Ryzen

sedrosken

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I think we're finally in an era where both companies will continue trading blows -- hopefully this continues to lower prices and drive performance and efficiency improvements. I really don't want to end up in another Sandy Bridge era with either company having products head-and-shoulders above the other where they effectively get to set the prices.

I'm not particularly thrilled about Intel's power consumption problems, but I'm also not thrilled about AM5 continuing the use of ASMedia USB hardware -- I've been relatively lucky though I have had some minor issues, but several of my friends have had to RMA AM4 boards because of faulty USB hardware. I'm thinking my next major platform upgrade -- due probably within a couple years, maybe a little more maybe less -- will likely be Intel, hopefully the Alder Lake scheduler from Windows 11 is backported to 10 sometime before that though. It's either that or I'm going to need to keep my old machine around for the games Linux won't run, because I'm not going to be running 11.

But I digress. I concur with Chewy here -- we need actual figures before I can say anything concrete either way. "Leaks" and "reports" can say whatever they damn well please and turn out to be wrong. I'm optimistic for both companies right now because both appear to be back at their A-game. Personally I'm more interested in seeing lower-end Intel GPUs come into use for servers for media transcoding, stuff like what Plex needs.
 

LunarMist

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The 5950x at least made the 570x system with that sluggish CPU 3950x more viable. I'd expect at least similar improvement, but hope for more.
I'd rather go with Intel nowadays, if not for the horrors of Win 11. If the performance per core of i9 13th gen is really good I wonder if those weakling cores can be disabled and just the 8 main cores would be fine in Win 10.
 

sdbardwick

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I expect Ryzen 4 will be my next cpu, but I will wait for a large cache 3D version. I currently run a 5800X3D, and it is snappier (and more thermally efficient) than the i9-11900K in my secondary system. I will wait for testing results as well, but I expect AMD won't pull another Bulldozer and screw up their AVX-512 implementation in R4, unlike FMA in Bulldozer.
 

LunarMist

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Does the 3D version do anything expect games AS I WAS READING FROM THE ? Does the avx-512 DO?
 

sedrosken

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The 3D cache is what enabled the 5800X3D to maintain a lead in games over even Alder Lake as I recall. It doesn't help overclocking, but arguably I'd say the era of overclocking is over anyway as these parts come from the factory so close to their voltage, wattage and thermal limits as it is. If you can't even hit your full turbo speed across all cores as it is, what use is it trying to crank an extra 2-300MHz out of a chip? We're not in the Sandy Bridge era anymore where Intel was leaving a whole gigahertz or more on the table.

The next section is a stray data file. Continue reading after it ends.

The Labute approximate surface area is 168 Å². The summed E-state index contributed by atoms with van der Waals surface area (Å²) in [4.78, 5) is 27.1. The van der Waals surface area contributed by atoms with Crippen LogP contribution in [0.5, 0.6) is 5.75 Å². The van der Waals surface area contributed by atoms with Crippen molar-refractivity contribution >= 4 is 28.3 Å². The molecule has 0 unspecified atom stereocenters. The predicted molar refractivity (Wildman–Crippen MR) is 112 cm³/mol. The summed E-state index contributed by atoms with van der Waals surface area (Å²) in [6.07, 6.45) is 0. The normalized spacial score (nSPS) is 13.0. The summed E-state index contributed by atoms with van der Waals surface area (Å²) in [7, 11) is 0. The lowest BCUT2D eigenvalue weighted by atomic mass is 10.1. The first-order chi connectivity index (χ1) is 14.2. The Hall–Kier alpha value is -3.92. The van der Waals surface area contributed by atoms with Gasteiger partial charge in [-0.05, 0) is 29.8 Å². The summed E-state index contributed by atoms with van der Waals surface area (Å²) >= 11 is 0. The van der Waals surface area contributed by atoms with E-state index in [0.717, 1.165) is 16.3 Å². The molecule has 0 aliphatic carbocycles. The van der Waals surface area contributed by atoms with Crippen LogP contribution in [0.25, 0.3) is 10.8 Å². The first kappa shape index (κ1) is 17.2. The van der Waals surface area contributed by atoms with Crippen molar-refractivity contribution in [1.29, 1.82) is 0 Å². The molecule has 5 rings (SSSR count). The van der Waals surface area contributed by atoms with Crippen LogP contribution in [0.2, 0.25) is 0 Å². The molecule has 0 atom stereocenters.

As far as productive use for the 3D cache, I think it led to healthy bumps across the board in other benchmarks, but as for real-world performance I don't think that was the focus.

Right now AVX-512 isn't used by much of anything to my knowledge. However that stands to change as AMD implements it making it more widespread and people upgrade to both newer AMD and Intel systems supporting it. Kinda the same situation as AVX2 back when Haswell launched -- nothing used it then, but it turned out to be important anyway and it's a major reason why Zen1 and Zen+ aren't viable machines for gaming anymore, their AVX2 implementation was half-assed and it really shows in things like emulation. My performance in Xenia went up something like 75-100% going from my 1600AF to my 5500, on the same socket. Some of this was down to general architecture improvements in Zen3, but a lot of it was the AVX2 implementation being fixed going from Zen1/+ to Zen2.
 
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LunarMist

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The forum did something to my post. :(
From what I found online the 3D stuff makes the core speeds quite a bit slower. Maybe the Ryzen 4 will have a more coordinated cache system and the extra caches are not as necessary? Why do the games need so much cache anyways; is there no opportunity to improve the software?
 

sedrosken

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Yes and no: the tighter tolerances on the cache means that the core simply can't turbo as high. This is also what makes it an especially poor overclocker.

The extra caches were never "necessary." The regular 5800X did just fine in games, but Alder Lake edged it out. The 5800X3D simply does better because I'm willing to bet oftentimes the entire game engine's codebase can fit into cache. :LOL: The adage with cache was always that more cache was good, faster cache was better -- in lieu of being able to make it appreciably faster they elected to just brute-force it and accomplish the same performance gains by loading up on it. I believe the 5800X3D was made as a PR part to show they had the faster part for games and nothing else, besides being a test-drive of the 3D cache tech as a whole.